Undoubtedly the photography story of 2010 has finally come to an end. You likely recall either reading our reporting on the matter or catching it elsewhere, the story of retired building painter Rick Norsigian trying to convince the world that he’d stumbled across a cache of negatives by the late Ansel Adams, having the collection valued of upwards of $200 million in the process, and ultimately catching the ire of the Ansel Adams Publishing Rights Trust in the process. The Trust set to work last August both trying to discredit the authenticity of the found or fraudulently-made photos while taking Norsigian to court in an attempt to stop him from using Adams’ name, particularly when it came to his selling of prints for nearly $1000/each on his site “The Lost Negatives.” Now, seven months after the complaint was filed, the two parties have come to a settlement. Though the specific details of the agreement haven’t been released, according to what’s been said, it appears that Norsigian might have gotten the better end of the bargain: he can keep selling his prints, but he can’t use Adams’ name anywhere. The Trust will continue to deny that the negatives are real, but without shutting him down completely, it sounds that Norsigian gets to keep at least an air of mysterious, possible authenticity (“what if they really are Adams’ lost photos?”). Here’s some from the official statement:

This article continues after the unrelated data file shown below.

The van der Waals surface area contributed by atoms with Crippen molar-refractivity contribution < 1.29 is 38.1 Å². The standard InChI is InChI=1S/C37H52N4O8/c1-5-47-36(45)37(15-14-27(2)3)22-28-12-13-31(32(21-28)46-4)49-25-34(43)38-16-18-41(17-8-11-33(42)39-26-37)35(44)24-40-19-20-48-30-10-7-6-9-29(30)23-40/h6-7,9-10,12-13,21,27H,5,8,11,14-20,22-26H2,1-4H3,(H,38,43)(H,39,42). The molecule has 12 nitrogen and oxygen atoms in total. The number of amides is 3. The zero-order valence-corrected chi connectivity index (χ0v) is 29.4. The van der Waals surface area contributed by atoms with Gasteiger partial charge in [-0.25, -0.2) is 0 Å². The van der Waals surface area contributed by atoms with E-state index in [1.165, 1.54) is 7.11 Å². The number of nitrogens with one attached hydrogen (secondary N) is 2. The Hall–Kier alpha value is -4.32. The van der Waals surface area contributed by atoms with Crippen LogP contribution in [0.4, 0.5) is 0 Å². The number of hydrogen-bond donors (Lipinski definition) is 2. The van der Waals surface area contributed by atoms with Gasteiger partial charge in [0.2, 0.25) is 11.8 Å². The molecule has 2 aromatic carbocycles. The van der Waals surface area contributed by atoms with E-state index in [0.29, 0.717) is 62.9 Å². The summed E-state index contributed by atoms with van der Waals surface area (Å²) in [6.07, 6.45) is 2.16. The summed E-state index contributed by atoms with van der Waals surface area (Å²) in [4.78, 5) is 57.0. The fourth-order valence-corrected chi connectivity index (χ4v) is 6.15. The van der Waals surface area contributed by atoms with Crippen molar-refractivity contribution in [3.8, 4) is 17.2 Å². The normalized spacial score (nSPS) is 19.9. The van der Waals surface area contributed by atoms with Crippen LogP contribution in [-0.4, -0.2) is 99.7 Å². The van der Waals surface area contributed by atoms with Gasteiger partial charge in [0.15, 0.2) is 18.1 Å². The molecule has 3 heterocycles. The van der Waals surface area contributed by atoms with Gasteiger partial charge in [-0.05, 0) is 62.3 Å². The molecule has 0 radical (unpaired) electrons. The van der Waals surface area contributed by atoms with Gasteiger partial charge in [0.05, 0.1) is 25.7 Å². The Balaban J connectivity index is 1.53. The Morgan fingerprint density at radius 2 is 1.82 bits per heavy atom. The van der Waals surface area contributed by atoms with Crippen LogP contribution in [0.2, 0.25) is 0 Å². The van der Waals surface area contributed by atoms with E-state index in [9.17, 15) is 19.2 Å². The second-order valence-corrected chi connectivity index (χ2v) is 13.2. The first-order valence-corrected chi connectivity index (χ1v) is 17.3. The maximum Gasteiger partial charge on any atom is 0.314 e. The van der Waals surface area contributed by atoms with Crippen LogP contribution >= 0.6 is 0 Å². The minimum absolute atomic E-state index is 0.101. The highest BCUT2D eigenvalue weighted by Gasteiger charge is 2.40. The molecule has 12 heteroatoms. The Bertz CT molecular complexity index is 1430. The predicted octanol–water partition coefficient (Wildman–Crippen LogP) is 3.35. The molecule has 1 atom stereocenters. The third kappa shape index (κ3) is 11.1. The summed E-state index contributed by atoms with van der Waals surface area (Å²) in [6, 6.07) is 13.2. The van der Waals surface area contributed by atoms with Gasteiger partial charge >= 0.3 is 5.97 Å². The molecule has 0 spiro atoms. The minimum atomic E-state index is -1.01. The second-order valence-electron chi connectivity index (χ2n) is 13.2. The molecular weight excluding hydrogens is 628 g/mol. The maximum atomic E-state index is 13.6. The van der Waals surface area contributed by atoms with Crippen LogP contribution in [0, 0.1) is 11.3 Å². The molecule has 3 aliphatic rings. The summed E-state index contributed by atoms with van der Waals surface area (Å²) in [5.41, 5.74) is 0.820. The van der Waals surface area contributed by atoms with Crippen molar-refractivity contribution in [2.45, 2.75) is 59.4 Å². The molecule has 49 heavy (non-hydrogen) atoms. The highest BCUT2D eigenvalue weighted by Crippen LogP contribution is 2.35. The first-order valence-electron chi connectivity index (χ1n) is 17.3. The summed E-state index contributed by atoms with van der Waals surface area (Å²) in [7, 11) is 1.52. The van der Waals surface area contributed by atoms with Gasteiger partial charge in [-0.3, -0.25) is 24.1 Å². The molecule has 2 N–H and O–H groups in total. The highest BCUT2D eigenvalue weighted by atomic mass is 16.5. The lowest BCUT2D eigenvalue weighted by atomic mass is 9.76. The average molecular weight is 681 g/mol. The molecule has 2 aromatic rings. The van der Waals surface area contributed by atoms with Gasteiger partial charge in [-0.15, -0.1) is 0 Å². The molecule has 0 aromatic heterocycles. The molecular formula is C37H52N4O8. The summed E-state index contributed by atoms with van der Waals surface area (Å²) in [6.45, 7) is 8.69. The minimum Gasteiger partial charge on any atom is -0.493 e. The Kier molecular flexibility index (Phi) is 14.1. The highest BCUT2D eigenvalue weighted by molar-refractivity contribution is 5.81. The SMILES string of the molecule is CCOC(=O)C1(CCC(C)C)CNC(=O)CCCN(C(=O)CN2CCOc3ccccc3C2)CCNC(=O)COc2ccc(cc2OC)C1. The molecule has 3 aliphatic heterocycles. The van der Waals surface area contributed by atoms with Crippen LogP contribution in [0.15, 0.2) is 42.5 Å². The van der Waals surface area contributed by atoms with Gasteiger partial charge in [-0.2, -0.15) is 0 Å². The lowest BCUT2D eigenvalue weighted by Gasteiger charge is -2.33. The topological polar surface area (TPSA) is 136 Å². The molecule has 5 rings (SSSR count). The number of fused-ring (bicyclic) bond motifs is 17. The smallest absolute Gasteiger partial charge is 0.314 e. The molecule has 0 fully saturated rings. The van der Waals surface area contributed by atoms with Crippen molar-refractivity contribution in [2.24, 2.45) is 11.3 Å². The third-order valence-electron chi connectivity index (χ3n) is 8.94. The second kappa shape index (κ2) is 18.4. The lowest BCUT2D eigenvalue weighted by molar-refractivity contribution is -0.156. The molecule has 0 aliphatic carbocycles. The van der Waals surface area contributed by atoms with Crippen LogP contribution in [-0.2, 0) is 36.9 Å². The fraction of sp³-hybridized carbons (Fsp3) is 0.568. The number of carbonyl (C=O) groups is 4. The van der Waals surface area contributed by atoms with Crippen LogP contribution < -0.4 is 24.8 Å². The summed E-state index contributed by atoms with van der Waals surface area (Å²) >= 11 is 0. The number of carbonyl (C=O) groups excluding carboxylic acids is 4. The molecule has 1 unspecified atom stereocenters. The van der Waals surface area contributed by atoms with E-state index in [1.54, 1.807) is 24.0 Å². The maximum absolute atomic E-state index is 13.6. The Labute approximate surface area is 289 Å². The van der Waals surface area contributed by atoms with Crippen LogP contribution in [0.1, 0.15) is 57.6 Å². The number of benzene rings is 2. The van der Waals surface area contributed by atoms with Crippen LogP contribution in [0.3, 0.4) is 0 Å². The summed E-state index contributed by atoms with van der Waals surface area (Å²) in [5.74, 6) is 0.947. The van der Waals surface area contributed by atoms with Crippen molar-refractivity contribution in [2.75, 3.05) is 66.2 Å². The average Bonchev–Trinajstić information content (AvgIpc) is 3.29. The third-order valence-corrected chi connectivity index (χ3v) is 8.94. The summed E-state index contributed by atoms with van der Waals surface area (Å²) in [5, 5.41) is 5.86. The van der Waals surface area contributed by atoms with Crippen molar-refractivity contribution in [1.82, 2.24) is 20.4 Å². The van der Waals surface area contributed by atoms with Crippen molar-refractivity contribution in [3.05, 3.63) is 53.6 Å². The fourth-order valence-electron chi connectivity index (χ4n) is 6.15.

The parties have now agreed to resolve these disputes and have entered into a confidential settlement agreement in which each side assumes its own costs and fees in connection with the claims. Under said agreement, Rick Norsigian and PRS Media agree to not use Ansel Adams’ name or likeness or the Ansel Adams trademark in connection with the sales, promotion or advertisement of negatives, prints, posters, or other merchandise based on negatives. Norsigian and PRS Media may continue to sell negatives, prints, posters and other merchandise associated with negatives, subject to a disclaimer approved by The Trust, and provided they do so in a manner consistent with state and federal law. Further, both parties have agreed not to make any defamatory statements about the other or unlawfully interfere in each other’s businesses. As a result of the agreement, the parties today submitted a joint request asking the Court to dismiss the complaint and counterclaim without prejudice.